By S. Friedman, Matzav.com
I recently came across a news tidbit involving a famous football player generously sponsoring scholarships for 9 graduating high school students. How much for each aspiring collegian? One thousand dollars. Nice gesture, for sure, but it struck me how a donation of $9,000 from a multi-millionaire athlete is seen by the news establishment as noteworthy. Though I have given this phenomenon thought in the past, seeing the $9,000 donation make headlines made me again swell with pride.
Vice President Joe Biden famously averaged $369 a year in charity giving. Our much more “openhanded” President gave $2,350 in the year 2000, or about 1% of his income. These are the leaders of our nation, and supposedly the cream of the crop. I don’t doubt that almost any breadwinner amongst our community has given money to tzedakkah that dwarfs those amounts. The average dinner we attend cost the $360 that Biden shelled out for an entire year, and many balei tzedakkah who opened their doors on Purim gave much more than the $9,000 on that single night than this athlete did.
What’s interesting about the generosity of our people is that it seems not to be limited to those of us that are fully observant of Hashem’s mitzvos. Our brethren who identify themselves as “traditional Jews” are the world’s greatest benefactors by any measure. Larry Ellison (founder of Oracle) gives over $100 million annually to charity. Mayor Mike Bloomberg has given $200 million annually. The list goes on. A Who’s Who of successful Jewish businessmen regularly dominates the world’s top donors list.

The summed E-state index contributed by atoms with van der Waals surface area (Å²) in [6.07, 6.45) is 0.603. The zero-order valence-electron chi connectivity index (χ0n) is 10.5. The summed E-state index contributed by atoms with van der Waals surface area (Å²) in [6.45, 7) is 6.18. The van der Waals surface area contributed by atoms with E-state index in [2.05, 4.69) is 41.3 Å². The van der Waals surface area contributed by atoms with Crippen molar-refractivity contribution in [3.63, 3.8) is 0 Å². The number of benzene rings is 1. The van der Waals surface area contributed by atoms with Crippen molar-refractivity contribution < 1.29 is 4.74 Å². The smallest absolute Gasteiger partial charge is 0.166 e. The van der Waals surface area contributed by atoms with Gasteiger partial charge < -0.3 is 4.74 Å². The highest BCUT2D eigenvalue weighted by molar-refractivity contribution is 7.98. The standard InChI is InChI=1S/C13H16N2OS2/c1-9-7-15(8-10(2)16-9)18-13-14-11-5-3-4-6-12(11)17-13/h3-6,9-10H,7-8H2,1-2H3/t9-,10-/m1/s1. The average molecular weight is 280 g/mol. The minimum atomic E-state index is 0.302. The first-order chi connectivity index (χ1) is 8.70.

Now I may be tempted to shout this from the rooftops, as a rejoinder to those who never bore of the anti-Semitic “cheap Jews” rhetoric, but I won’t. I don’t have to answer to the masses. Eisav sonei es Yaakov, and that’s not going to change. However, a lá Rav Levi Yitzchok of Berditchiv zt”l, I would like to produce a “mi k’amcha Yisroel” moment.
We know the financial burden of living a frum lifestyle is vastly different from one that is not. For instance, consider public school, no kosher food, no bar mitzvahs, minuscule weddings, no support past marriage for children, no matzos, no esrogim. No tefillin, no sheitels, no mezuzahs, no Sifrei Torah, no yeshiva/seminary in Eretz Yisroel. The list goes on. These expenses are absent from people who are not frum Yidden, but for us it is standard. We also can’t generate any income on Shabbos, making us approximately 14.2% behind the eight ball when it comes to making a living.
Here’s another list. Tomchei Shabbos, Bikor Cholim, Chai Lifeline, your son’s Yeshiva, your daughter’s Bais Yaakov. Your old Yeshiva, your local shul, Hatzolo, Shuvu, Sinai Academy. Oorah, Lev L’Achim, Bonei Oilem. The list goes on. There are numerous Yeshivos and organizations with multi-million dollar budgets that all get supported through our generous contributions.
Whether it be the multi millionaire dedicating a new building for a loved one, or a Kollel Avreich giving a $18 check to help out, the proportion of our communities’ benevolence is staggering. Recently I’ve heard/read people complaining on the extravagant spending on Shalach Monos, and a similar sentiment about Pesach hotels is surely percolating as well. The merits of how people lavishly spend their money on what others consider frivolities is another topic. In the meantime, I just want to reflect on the Kiddush Hashem that our philanthropic people make and proudly declare, “Mi K’amcho Yisroel!”